Finishing just 7-11 in the weak Pac-12, and not really showing much improvement over last season statistically, Cunningham is not entering the draft with a great deal of momentum behind him. While he has some interesting characteristics with his strong athleticism, ability to score in transition and defensive merits, he will need to have strong private workouts if he's to improve his stock enough to justify forfeiting his senior season. [Read Full Article] Top NBA Draft Prospects in the Pac-12, Part Two (#6-10) October 8, 2011
After an underwhelming freshman campaign, Jared Cunningham more than doubled his scoring production as a senior, leading his team with 14.2 points per game. Playing on a dismal Oregon State team (11-20 overall record last season), Cunningham tends to see a lot of defensive attention from the opposition, but his skill set is still fairly raw for someone who is his team's offensive focal point.
Standing 6'4 with a wiry strong frame and very good length, Cunningham has good fluidity, excellent quickness and some nice bounciness to his movements, and is a pretty impressive athlete overall. Still just 20 years old and not necessarily physically filled out, he may not have peaked with his athleticism yet and could improve as he continues collegiate level strength training.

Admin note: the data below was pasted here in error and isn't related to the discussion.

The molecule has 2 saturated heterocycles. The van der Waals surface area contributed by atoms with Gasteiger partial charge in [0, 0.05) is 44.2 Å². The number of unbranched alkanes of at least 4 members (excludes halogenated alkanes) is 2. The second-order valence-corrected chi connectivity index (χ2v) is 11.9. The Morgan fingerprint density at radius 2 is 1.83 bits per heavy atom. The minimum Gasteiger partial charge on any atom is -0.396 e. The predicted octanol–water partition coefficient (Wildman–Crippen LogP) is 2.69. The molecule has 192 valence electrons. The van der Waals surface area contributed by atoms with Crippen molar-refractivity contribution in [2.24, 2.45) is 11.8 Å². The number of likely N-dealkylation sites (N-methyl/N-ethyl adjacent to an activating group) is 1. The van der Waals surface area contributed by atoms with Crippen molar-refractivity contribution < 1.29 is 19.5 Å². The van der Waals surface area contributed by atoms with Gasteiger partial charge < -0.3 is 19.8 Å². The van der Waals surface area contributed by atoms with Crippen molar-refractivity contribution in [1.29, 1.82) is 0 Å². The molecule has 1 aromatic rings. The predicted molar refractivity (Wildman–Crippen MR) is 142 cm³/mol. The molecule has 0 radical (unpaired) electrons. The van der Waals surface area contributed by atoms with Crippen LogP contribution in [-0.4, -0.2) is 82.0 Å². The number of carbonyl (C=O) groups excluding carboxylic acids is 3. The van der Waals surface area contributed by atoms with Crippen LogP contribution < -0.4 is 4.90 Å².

Looking at Cunningham's offensive game, despite being his team's leading scorer, he's not a finished product by any means, doing the majority of his work getting out in transition, spotting up, and cutting off the ball.
In the half-court, Cunningham shows a very high motor and very good awareness, constantly being in motion off the ball, moving to open spots behind the arc, and reading lanes well to attack on backdoor cuts to the basket. He clearly shows a developed basketball IQ on this end of the floor and appears to have the mentality to excel more as a role player in the long term, something that will likely be necessary at the next level. Cunningham's savvy allowed him to get to the free throw line at an outstanding rate last year, trailing just Derrick Williams in the Pac-10 in that category.